H: Mmmm. Mm. Uhhhhhhhhhhhhhhhhh... don't do it!  Just believe in yourself!  Everybody can--everybody makes big changes on the people around them at the very least, and also maybe on the whole world and I think that having dreams is fantastic and I think that--but I also think that refining those dreams as you go on is absolutely okay too, so having something that drives you forward is not something that you should not engage with, like, have that thing drive you forward and if suddenly, if it like, it becomes clear that that thing isn't necessarily gonna happen, that's okay!  Don't move--go in a different direction, have a new thing that drives you forward, but I, you know, I think, you know, being able to make a lasting impact on the world, that's not--that's not delusional, right, John?

J: No, quite the opposite.  I'm reading this book about Ancient Rome, actually, and the writer keeps saying, like, you know, something'll happen in Ancient Rome and then the writer will say, "And the world would never be the same."  And I just keep thinking, but like, after everything that happens, the world is never the same, you know what I mean?  Like, that--you know, after I finish playing a game of Wimbly-Womblys on FIFA 16, the world will never be the same.  The world will never be the same after you have kids.  The world will never be the same after you get married.  The world will never be the same after every event in human history, so I guess for me, the--it's a false choice between being realistic and being able to make a difference, because there are so many ways to make a difference.  I do believe in being realistic about your dreams, but I also believe in having those dreams.  I believe in, like, finding ways to make them realistic rather than just agreeing when you're told that, you know, that things like that don't happen to people like you.  They do, whatever it is, whatever the dream is, things like that do happen to people like you, unless the dream is becoming a banana and floating in space all the way to Mars, because we've already learned that it takes way too much energy to get out of the Earth's atmosphere in the first place.  

H: Oh, God, why do you always bring up the atmosphere?  

J: Because it just infuriates you.

H: It does.  It does.  Yeah, I mean--

J: We've got a very thick atmosphere, Hank, it's hard to swim through.  

H: Doing big things--it--I think that the number one thing is to not tie your self-worth up in this--in a quest to make some magnificent impact, and yeah, like, that's--maybe that's what your parents are trying to protect you from, the potential that like, you'll get so, like, you will believe that you are not a worthwhile person unless you have this kind of impact, and I think a lot of are--kind of are taught that, the people that we hear about in the media, the people that are idealized, whether that's a businessperson or a celebrity, are people that seem to have outsized impact on the world, like, greater than average impacts, and so we sort of, like, we tie that to like, what makes a person worthwhile, so it is possible that like, you know, don't think that that is the only way to be a worthwhile person.  That is absolutely not the case, but yes, do want to have impacts on the world.  Do want to make the world a better place, and do make decisions based on that, you know, based on the change that you want to make in the world. Have that be a guiding force in the decisions that you make, whether that's what school you go to or what you do on a Friday night, and yeah, that's absolutely okay to do.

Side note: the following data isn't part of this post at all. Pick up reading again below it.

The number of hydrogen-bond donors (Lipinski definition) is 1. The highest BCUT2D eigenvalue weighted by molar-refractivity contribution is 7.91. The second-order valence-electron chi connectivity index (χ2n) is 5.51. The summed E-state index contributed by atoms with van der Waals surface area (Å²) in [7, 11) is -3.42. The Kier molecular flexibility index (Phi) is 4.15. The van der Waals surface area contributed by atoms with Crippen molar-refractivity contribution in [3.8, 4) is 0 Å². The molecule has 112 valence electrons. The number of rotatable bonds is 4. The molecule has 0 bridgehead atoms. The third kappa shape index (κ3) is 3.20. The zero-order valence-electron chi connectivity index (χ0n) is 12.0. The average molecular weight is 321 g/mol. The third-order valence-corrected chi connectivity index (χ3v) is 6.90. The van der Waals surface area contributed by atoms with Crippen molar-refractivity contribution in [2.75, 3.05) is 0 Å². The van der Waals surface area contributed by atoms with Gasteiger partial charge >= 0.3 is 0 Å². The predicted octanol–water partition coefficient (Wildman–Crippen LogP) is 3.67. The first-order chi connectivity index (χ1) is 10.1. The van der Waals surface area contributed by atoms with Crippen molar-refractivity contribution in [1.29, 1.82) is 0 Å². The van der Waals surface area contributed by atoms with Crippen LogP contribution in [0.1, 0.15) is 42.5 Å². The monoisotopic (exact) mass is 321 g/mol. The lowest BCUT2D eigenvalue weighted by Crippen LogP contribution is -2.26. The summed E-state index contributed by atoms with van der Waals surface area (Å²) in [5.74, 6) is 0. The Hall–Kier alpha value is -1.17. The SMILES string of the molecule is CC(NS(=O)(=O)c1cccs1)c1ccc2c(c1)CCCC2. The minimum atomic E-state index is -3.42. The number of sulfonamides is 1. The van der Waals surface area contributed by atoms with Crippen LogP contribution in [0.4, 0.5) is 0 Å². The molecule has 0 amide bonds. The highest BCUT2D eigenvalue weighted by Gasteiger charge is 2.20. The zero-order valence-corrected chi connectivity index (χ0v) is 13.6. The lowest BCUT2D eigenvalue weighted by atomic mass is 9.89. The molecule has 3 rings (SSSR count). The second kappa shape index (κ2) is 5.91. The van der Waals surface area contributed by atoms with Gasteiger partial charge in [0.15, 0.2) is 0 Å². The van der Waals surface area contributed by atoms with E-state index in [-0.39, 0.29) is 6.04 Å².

J: It's always been--seemed so weird to me that people put so much emphasis on celebrity, and I know that like, I'm, you know, coming at this from a particular perspective and everything, but that said, like, I just don't believe that celebrities have some massive impact on, you know, the social order that quote on quote regular people don't have, like, if you wanna have a lasting, big impact on the social order, be a teacher, because when you're 75 years old and you're still teaching 15 year olds, those 15 year olds are gonna remember you for another 60 years.  You know, those 15 year olds are gonna remember you when you would've been 135 or whatever.  No one is going to remember the vast majority of like, so-called celebrities when they would be 175 years old.  Hank, who was the guy who was on that show Charles in Charge?

H: Mmmm, Scott Baio?

J: Scott Baio.  When we were kids, Scott Baio was phenomenally famous.  I wanted to be Scott Baio worse than I've ever wanted to be anything in my life, and I just, even though it's only been 20 years, nearly forgot his name.